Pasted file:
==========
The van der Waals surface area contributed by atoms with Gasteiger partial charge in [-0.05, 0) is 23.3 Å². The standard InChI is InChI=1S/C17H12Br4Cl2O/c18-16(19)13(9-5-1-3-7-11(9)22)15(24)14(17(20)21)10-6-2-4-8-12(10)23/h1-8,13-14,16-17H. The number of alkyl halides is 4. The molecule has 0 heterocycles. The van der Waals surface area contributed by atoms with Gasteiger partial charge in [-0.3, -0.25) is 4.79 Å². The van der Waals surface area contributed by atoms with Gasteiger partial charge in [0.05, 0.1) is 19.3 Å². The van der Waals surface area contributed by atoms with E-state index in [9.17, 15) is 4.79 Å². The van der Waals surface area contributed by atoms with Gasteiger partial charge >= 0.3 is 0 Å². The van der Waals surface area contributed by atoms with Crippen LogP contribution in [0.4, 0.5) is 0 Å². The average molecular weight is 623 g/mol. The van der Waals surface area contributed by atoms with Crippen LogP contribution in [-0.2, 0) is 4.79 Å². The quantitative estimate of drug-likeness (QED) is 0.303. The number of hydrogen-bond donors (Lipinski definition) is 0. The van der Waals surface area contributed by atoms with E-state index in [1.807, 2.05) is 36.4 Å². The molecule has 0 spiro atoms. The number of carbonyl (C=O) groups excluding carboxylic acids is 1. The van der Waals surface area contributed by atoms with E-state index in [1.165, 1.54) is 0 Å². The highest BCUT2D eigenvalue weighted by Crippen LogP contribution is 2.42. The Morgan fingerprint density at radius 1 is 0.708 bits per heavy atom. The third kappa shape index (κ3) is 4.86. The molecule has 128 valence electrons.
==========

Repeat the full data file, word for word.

The van der Waals surface area contributed by atoms with Gasteiger partial charge in [-0.05, 0) is 23.3 Å². The standard InChI is InChI=1S/C17H12Br4Cl2O/c18-16(19)13(9-5-1-3-7-11(9)22)15(24)14(17(20)21)10-6-2-4-8-12(10)23/h1-8,13-14,16-17H. The number of alkyl halides is 4. The molecule has 0 heterocycles. The van der Waals surface area contributed by atoms with Gasteiger partial charge in [-0.3, -0.25) is 4.79 Å². The van der Waals surface area contributed by atoms with Gasteiger partial charge in [0.05, 0.1) is 19.3 Å². The van der Waals surface area contributed by atoms with E-state index in [9.17, 15) is 4.79 Å². The van der Waals surface area contributed by atoms with Gasteiger partial charge >= 0.3 is 0 Å². The van der Waals surface area contributed by atoms with Crippen LogP contribution in [0.4, 0.5) is 0 Å². The average molecular weight is 623 g/mol. The van der Waals surface area contributed by atoms with Crippen LogP contribution in [-0.2, 0) is 4.79 Å². The quantitative estimate of drug-likeness (QED) is 0.303. The number of hydrogen-bond donors (Lipinski definition) is 0. The van der Waals surface area contributed by atoms with E-state index in [1.807, 2.05) is 36.4 Å². The molecule has 0 spiro atoms. The number of carbonyl (C=O) groups excluding carboxylic acids is 1. The van der Waals surface area contributed by atoms with E-state index in [1.165, 1.54) is 0 Å². The highest BCUT2D eigenvalue weighted by Crippen LogP contribution is 2.42. The Morgan fingerprint density at radius 1 is 0.708 bits per heavy atom. The third kappa shape index (κ3) is 4.86. The molecule has 128 valence electrons.